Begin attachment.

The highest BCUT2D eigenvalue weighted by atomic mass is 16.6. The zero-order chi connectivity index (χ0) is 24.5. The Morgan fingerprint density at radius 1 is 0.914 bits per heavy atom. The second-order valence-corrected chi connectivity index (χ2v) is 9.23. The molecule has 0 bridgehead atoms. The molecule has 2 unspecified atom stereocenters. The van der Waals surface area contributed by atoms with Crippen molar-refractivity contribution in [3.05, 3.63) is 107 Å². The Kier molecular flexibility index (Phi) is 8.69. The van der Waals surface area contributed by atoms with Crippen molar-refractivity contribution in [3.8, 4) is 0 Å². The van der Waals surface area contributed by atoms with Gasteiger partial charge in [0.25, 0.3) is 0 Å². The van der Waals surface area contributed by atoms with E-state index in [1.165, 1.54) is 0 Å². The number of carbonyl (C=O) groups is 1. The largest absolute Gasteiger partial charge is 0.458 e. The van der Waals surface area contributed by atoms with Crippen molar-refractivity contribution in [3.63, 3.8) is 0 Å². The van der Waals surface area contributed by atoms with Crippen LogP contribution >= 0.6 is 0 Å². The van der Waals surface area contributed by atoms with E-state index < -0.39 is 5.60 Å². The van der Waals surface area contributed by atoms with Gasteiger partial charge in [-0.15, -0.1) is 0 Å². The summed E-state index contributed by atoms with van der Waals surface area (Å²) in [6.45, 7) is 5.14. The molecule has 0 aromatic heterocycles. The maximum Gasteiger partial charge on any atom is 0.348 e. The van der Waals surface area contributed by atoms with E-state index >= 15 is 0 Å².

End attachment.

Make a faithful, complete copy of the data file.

The highest BCUT2D eigenvalue weighted by atomic mass is 16.6. The zero-order chi connectivity index (χ0) is 24.5. The Morgan fingerprint density at radius 1 is 0.914 bits per heavy atom. The second-order valence-corrected chi connectivity index (χ2v) is 9.23. The molecule has 0 bridgehead atoms. The molecule has 2 unspecified atom stereocenters. The van der Waals surface area contributed by atoms with Crippen molar-refractivity contribution in [3.05, 3.63) is 107 Å². The Kier molecular flexibility index (Phi) is 8.69. The van der Waals surface area contributed by atoms with Crippen molar-refractivity contribution in [3.8, 4) is 0 Å². The van der Waals surface area contributed by atoms with Gasteiger partial charge in [0.25, 0.3) is 0 Å². The van der Waals surface area contributed by atoms with E-state index in [1.165, 1.54) is 0 Å². The number of carbonyl (C=O) groups is 1. The largest absolute Gasteiger partial charge is 0.458 e. The van der Waals surface area contributed by atoms with Crippen molar-refractivity contribution in [3.63, 3.8) is 0 Å². The van der Waals surface area contributed by atoms with Crippen LogP contribution >= 0.6 is 0 Å². The van der Waals surface area contributed by atoms with E-state index < -0.39 is 5.60 Å². The van der Waals surface area contributed by atoms with Gasteiger partial charge in [-0.15, -0.1) is 0 Å². The summed E-state index contributed by atoms with van der Waals surface area (Å²) in [6.45, 7) is 5.14. The molecule has 0 aromatic heterocycles. The maximum Gasteiger partial charge on any atom is 0.348 e. The van der Waals surface area contributed by atoms with E-state index >= 15 is 0 Å².